Mobile: Is U.S. Leading in Innovation?
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PALO ALTO, Calif. -- Where's mobile headed? Paul Jacobs, CEO of mobile phone chipset giant Qualcomm (NASDAQ: QCOM), gave his company's perspective here at the AlwaysOn Summit today.
And for the U.S., it's good news.
Though Europe and Asia are generally considered to be leading the world in mobile adoption, Qualcomm's CEO said the U.S. is starting to change that view, particularly as a center for innovation.
"Look at what's coming out for mobile data, mobile TV and where we are right now, the epicenter of high-level OS development for mobile devices," he said. "That's a pretty good sign we're leading."
The mobile OS side would include the iPhone and Android -- development for which is led by companies based not far from the Stanford University campus where the Summit is taking place.
"There are sophisticated devices coming from overseas, but I would say the most excitement is what's coming out of North America," Jacobs added.
He talked briefly about Qualcomm's vision for the emergence of what he described as "smartbook" devices -- netbook-sized PCs with ten-inch displays and smartphone capabilities built-in.
"It works with what is on the Internet," Jacobs said of the concept. "It's a device you carry with you that doesn't need a lot of storage."
He pointed to the growth in cloud-based services, including Google's (NASDAQ: GOOG) plans to evolve its Chrome browser into a full-fledged operating system that would support browser-based apps, and Microsoft's plans to offer a cloud version of its Office suite.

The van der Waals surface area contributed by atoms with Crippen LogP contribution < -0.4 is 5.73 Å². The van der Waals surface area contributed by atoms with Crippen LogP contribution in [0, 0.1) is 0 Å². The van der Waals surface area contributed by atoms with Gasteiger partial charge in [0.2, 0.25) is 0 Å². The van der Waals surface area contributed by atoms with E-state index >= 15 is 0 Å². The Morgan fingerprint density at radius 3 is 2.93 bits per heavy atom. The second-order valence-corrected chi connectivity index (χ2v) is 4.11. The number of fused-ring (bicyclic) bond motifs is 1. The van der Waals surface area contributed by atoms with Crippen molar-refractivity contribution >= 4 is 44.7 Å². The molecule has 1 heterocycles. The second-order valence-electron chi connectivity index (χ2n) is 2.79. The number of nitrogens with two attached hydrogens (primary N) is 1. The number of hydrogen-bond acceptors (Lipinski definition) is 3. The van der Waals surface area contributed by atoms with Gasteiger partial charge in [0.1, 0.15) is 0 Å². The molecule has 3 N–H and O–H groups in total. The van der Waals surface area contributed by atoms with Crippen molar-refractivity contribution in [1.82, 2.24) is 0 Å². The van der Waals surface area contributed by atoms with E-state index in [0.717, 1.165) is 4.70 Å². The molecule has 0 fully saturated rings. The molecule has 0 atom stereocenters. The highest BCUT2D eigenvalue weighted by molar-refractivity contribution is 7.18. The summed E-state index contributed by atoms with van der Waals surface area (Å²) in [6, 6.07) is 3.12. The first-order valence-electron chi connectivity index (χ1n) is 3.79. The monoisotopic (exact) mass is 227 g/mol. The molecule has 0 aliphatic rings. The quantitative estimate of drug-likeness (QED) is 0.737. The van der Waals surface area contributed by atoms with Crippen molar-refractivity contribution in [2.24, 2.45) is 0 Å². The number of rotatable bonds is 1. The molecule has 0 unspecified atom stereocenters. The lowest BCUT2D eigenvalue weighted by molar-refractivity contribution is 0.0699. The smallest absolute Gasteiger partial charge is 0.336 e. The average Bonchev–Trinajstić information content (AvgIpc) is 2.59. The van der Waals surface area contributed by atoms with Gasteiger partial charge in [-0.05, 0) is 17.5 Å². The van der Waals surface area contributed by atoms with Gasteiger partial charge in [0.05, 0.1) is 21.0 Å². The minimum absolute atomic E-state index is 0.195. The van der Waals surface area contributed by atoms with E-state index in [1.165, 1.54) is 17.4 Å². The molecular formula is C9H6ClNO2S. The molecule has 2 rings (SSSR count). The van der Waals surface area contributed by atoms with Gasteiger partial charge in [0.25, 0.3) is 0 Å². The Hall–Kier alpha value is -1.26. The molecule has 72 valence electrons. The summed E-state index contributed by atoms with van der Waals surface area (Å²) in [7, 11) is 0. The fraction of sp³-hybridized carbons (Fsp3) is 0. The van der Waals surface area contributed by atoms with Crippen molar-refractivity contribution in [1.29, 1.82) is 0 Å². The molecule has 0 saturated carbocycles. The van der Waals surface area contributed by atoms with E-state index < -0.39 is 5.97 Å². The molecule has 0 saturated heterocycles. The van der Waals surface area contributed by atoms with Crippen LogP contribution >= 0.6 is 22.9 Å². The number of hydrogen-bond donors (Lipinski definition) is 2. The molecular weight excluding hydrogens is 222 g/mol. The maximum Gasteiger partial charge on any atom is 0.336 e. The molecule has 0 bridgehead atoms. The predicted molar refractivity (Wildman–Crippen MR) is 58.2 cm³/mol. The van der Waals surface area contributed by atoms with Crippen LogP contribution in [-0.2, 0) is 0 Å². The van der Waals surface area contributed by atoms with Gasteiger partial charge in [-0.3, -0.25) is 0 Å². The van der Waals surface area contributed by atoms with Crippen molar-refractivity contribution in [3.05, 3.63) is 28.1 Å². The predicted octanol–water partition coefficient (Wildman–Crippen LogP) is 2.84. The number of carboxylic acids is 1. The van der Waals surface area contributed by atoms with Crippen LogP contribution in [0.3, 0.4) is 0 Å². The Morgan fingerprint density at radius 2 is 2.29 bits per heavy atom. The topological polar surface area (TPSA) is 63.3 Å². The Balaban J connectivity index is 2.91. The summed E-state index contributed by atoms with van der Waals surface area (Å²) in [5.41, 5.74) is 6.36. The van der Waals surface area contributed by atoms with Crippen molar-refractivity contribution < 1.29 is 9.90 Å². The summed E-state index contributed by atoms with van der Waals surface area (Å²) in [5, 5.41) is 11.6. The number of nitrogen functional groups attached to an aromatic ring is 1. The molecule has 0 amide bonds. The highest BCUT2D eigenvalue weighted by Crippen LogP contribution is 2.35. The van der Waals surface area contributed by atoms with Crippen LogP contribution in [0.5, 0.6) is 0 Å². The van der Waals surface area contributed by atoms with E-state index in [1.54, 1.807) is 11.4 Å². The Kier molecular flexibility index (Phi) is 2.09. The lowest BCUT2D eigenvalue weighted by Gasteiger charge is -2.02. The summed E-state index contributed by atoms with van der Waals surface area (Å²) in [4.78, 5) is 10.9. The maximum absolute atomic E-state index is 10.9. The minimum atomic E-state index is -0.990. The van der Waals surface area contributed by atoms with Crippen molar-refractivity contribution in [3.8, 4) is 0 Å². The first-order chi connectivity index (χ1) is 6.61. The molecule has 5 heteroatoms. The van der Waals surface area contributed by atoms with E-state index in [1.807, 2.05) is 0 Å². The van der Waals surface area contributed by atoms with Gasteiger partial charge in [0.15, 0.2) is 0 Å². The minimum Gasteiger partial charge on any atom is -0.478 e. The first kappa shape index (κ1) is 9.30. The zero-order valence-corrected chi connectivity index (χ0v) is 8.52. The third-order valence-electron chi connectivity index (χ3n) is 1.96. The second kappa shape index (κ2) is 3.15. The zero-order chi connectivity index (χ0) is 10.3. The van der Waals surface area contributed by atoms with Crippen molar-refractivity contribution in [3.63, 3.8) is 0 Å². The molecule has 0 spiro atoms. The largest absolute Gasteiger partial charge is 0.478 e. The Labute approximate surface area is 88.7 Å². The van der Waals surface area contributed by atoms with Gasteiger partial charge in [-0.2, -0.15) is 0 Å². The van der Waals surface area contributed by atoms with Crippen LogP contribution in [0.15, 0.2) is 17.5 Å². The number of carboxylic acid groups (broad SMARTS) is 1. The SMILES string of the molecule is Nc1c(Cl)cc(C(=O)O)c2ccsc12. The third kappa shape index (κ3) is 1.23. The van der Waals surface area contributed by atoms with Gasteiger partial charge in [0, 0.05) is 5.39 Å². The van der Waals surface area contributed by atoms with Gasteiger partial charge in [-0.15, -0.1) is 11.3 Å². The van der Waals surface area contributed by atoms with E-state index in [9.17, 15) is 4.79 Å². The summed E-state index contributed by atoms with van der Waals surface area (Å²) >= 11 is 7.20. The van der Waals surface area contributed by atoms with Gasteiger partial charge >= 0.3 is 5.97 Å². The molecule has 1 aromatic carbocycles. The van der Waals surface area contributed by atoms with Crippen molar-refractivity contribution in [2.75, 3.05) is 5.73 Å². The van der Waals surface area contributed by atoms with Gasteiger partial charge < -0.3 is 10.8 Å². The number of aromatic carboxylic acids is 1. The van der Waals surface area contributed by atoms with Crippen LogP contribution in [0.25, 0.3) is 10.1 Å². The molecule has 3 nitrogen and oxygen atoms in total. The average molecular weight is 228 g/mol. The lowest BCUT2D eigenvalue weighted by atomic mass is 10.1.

"Cloud computing with wireless is an important trend," he said.
It's also one that Qualcomm hopes to cash in on. At its Web site, Qualcomm describes upcoming smartbook devices based on its ARM-based Snapdragon mobile chipset, which will weigh less than two pounds and feature all-day battery life, while delivering high-performance computing experiences.
According to Qualcomm, such devices are coming from partners in multiple form factors this fall.
New business models
Qualcomm's partners aren't the only ones. Apple (NASDAQ: AAPL) is also thought to be exploring similar trends, with rumors circulating of a tablet device under development that fits with Jacobs' smartbook description.
During his presentation, Jacobs also touted Amazon's Kindle e-book reader for both its technology and creating a new business model.
"We're very interested in bridging the physical and digital worlds," Jacobs said. He talked about coming portable devices and even sensors that might be embedded on a person's clothing or body that would help deliver more local, personalized advertising and content.
"When you're online, what might be most important to you is who is around you as opposed to who else is online," Jacobs said.
Converging mobile advances are creating a "a perfect storm" Jacobs said, with carriers pushing to provide faster performance and hardware and software advances spurring consumer appetite for more new models.
"Consumers are clearly adopting 3G," Jacobs said. "Next year, as 2G declines, we think 3G will pass it in unit numbers. In revenue, 3G passed 2G a long time ago."